Since the first phase of the plan was implemented, more than 3,000 construction projects have been given the go-ahead by city officials. Many of these involved office towers, so it will be interesting to see how many new buildings are able to go up through the end of the year. Of course, that’s assuming that things don’t have to be shut down again. That possibility is quite real, and the city included verbiage in the plan stating that it reserved the right to change and adapt it as needed. With COVID-19 cases climbing again in many parts of the U.S., many projects in the city may again be forced to stop at some point.

The safety plans that developers have agreed to are being enforced by the Department of Public Works and the Inspectional Services Department. So far, there hasn’t been any word of any developers running afoul of the order. With everything only just reopening and restarting, however, there is no telling how developers will react as time goes by. Across all 22 of the city’s neighborhoods, construction jobs have been underway again for a few weeks. Many of these projects are office buildings that are being developed to address the acute lack of such space in the city – especially downtown.

Although work on office buildings has started again, chances are that many proposed projects will be put on the backburner for now. It is certain to be some time before Boston returns to the level of development that it was at prior to the COVID-19 pandemic. After all, many businesses continue to be shuttered. Others are trying to adapt to a new way of doing things, which includes allowing more workers to work remotely. As a result, it is possible that some businesses that survive may choose to downsize, so demand for certain types of office space may drop.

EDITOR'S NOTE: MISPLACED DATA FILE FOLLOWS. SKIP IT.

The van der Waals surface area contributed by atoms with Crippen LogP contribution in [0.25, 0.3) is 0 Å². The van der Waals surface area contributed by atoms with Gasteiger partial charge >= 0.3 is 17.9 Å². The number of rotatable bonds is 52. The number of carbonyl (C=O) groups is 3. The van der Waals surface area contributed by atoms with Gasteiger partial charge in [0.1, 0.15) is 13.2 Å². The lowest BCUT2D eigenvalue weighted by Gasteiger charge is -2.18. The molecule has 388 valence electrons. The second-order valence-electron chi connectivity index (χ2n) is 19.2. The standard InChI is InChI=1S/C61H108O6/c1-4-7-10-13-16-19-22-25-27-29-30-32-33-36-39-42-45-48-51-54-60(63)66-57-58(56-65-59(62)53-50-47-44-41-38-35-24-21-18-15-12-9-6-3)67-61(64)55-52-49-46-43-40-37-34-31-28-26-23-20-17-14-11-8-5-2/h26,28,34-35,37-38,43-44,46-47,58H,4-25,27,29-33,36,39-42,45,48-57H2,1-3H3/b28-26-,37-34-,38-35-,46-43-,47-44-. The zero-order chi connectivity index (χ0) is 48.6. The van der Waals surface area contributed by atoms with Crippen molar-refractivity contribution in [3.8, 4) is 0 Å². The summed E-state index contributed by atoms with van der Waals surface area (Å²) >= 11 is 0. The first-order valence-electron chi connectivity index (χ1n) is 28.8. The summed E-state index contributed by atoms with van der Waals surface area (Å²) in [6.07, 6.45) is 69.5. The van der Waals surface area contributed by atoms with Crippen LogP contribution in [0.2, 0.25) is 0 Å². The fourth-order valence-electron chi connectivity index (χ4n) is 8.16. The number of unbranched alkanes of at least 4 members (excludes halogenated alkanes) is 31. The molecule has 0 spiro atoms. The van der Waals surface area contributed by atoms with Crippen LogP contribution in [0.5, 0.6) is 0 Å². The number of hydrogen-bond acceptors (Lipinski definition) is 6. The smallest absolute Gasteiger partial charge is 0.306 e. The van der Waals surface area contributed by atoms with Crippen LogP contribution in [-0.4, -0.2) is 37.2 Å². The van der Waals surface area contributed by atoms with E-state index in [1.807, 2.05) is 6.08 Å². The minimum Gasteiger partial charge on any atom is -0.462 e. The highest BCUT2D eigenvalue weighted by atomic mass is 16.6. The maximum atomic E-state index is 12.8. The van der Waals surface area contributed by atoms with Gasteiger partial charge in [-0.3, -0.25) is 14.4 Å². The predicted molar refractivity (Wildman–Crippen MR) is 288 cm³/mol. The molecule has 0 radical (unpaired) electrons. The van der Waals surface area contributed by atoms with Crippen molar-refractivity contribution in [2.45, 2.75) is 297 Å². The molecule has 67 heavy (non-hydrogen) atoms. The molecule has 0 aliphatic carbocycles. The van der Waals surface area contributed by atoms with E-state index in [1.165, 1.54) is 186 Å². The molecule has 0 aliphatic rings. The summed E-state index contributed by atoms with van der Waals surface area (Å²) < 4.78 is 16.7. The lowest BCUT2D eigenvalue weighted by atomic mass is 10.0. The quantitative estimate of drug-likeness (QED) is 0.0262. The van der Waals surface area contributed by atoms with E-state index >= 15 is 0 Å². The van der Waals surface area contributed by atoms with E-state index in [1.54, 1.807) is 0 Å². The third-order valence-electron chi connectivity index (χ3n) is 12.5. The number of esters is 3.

Boston may not be out of the woods yet, but the city is as resilient as they come. Given its diverse economy, which spans industries like life sciences, biotech, medical, higher education, and financial services, Boston is better positioned than many metro areas around the country. There is likely to be a dip in demand for office space as the pandemic runs its course, but the city is equipped to cope with it. The nature of business may change in many ways as a result of the pandemic, but demand for office space in Boston will never be held back for long.